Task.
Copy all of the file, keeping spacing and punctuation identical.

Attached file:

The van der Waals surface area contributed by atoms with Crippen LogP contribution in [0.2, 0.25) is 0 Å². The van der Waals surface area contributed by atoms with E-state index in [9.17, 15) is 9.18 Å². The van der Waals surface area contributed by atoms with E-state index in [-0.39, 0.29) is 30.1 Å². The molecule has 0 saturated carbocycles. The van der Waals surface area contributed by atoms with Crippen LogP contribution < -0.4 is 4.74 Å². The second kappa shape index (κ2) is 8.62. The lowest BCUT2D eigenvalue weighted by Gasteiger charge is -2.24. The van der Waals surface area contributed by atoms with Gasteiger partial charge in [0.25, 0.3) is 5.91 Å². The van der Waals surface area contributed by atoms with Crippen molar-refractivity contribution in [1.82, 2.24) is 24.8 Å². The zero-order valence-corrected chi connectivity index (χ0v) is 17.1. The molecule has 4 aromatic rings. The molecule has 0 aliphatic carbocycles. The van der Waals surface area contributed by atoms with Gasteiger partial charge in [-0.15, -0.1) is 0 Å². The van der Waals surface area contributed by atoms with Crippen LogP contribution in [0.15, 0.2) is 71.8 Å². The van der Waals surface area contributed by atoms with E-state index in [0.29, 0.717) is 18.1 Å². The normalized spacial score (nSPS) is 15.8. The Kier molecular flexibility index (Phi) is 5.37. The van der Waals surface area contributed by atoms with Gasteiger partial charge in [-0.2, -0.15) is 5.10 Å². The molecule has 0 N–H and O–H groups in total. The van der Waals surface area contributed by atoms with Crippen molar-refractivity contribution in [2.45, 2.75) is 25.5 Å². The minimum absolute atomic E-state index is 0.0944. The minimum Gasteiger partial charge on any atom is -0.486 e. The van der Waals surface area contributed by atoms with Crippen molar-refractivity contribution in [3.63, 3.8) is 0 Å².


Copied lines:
The van der Waals surface area contributed by atoms with Crippen LogP contribution in [0.2, 0.25) is 0 Å². The van der Waals surface area contributed by atoms with E-state index in [9.17, 15) is 9.18 Å². The van der Waals surface area contributed by atoms with E-state index in [-0.39, 0.29) is 30.1 Å². The molecule has 0 saturated carbocycles. The van der Waals surface area contributed by atoms with Crippen LogP contribution < -0.4 is 4.74 Å². The second kappa shape index (κ2) is 8.62. The lowest BCUT2D eigenvalue weighted by Gasteiger charge is -2.24. The van der Waals surface area contributed by atoms with Gasteiger partial charge in [0.25, 0.3) is 5.91 Å². The van der Waals surface area contributed by atoms with Crippen molar-refractivity contribution in [1.82, 2.24) is 24.8 Å². The zero-order valence-corrected chi connectivity index (χ0v) is 17.1. The molecule has 4 aromatic rings. The molecule has 0 aliphatic carbocycles. The van der Waals surface area contributed by atoms with Gasteiger partial charge in [-0.15, -0.1) is 0 Å². The van der Waals surface area contributed by atoms with Crippen LogP contribution in [0.15, 0.2) is 71.8 Å². The van der Waals surface area contributed by atoms with E-state index in [0.29, 0.717) is 18.1 Å². The normalized spacial score (nSPS) is 15.8. The Kier molecular flexibility index (Phi) is 5.37. The van der Waals surface area contributed by atoms with Gasteiger partial charge in [-0.2, -0.15) is 5.10 Å². The molecule has 0 N–H and O–H groups in total. The van der Waals surface area contributed by atoms with Crippen molar-refractivity contribution in [2.45, 2.75) is 25.5 Å². The minimum absolute atomic E-state index is 0.0944. The minimum Gasteiger partial charge on any atom is -0.486 e. The van der Waals surface area contributed by atoms with Crippen molar-refractivity contribution in [3.63, 3.8) is 0 Å².